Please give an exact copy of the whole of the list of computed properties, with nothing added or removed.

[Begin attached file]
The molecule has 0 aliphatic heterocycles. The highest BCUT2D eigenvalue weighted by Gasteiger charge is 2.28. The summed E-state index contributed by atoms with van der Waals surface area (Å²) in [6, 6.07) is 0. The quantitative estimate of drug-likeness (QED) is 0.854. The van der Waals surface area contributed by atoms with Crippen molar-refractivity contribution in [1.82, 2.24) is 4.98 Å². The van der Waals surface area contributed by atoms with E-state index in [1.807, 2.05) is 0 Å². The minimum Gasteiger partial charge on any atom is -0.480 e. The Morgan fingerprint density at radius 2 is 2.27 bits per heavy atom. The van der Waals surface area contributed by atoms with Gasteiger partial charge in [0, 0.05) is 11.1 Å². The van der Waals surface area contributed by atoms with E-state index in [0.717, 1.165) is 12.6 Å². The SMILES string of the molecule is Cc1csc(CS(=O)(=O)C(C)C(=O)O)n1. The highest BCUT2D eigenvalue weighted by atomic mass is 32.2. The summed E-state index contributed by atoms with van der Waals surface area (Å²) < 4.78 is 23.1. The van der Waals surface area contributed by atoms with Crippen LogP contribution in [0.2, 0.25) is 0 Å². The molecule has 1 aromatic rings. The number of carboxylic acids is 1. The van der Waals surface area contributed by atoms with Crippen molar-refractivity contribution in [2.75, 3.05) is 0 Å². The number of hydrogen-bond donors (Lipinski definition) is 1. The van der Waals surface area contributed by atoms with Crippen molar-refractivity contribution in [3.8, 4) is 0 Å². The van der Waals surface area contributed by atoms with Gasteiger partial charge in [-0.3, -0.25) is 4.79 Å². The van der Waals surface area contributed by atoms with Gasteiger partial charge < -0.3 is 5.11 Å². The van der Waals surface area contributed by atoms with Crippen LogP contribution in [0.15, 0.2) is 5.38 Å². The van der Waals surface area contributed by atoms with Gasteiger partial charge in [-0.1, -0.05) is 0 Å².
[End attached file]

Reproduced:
The molecule has 0 aliphatic heterocycles. The highest BCUT2D eigenvalue weighted by Gasteiger charge is 2.28. The summed E-state index contributed by atoms with van der Waals surface area (Å²) in [6, 6.07) is 0. The quantitative estimate of drug-likeness (QED) is 0.854. The van der Waals surface area contributed by atoms with Crippen molar-refractivity contribution in [1.82, 2.24) is 4.98 Å². The van der Waals surface area contributed by atoms with E-state index in [1.807, 2.05) is 0 Å². The minimum Gasteiger partial charge on any atom is -0.480 e. The Morgan fingerprint density at radius 2 is 2.27 bits per heavy atom. The van der Waals surface area contributed by atoms with Gasteiger partial charge in [0, 0.05) is 11.1 Å². The van der Waals surface area contributed by atoms with E-state index in [0.717, 1.165) is 12.6 Å². The SMILES string of the molecule is Cc1csc(CS(=O)(=O)C(C)C(=O)O)n1. The highest BCUT2D eigenvalue weighted by atomic mass is 32.2. The summed E-state index contributed by atoms with van der Waals surface area (Å²) < 4.78 is 23.1. The van der Waals surface area contributed by atoms with Crippen LogP contribution in [0.2, 0.25) is 0 Å². The molecule has 1 aromatic rings. The number of carboxylic acids is 1. The van der Waals surface area contributed by atoms with Crippen molar-refractivity contribution in [2.75, 3.05) is 0 Å². The number of hydrogen-bond donors (Lipinski definition) is 1. The van der Waals surface area contributed by atoms with Crippen molar-refractivity contribution in [3.8, 4) is 0 Å². The van der Waals surface area contributed by atoms with Gasteiger partial charge in [-0.3, -0.25) is 4.79 Å². The van der Waals surface area contributed by atoms with Gasteiger partial charge < -0.3 is 5.11 Å². The van der Waals surface area contributed by atoms with Crippen LogP contribution in [0.15, 0.2) is 5.38 Å². The van der Waals surface area contributed by atoms with Gasteiger partial charge in [-0.1, -0.05) is 0 Å².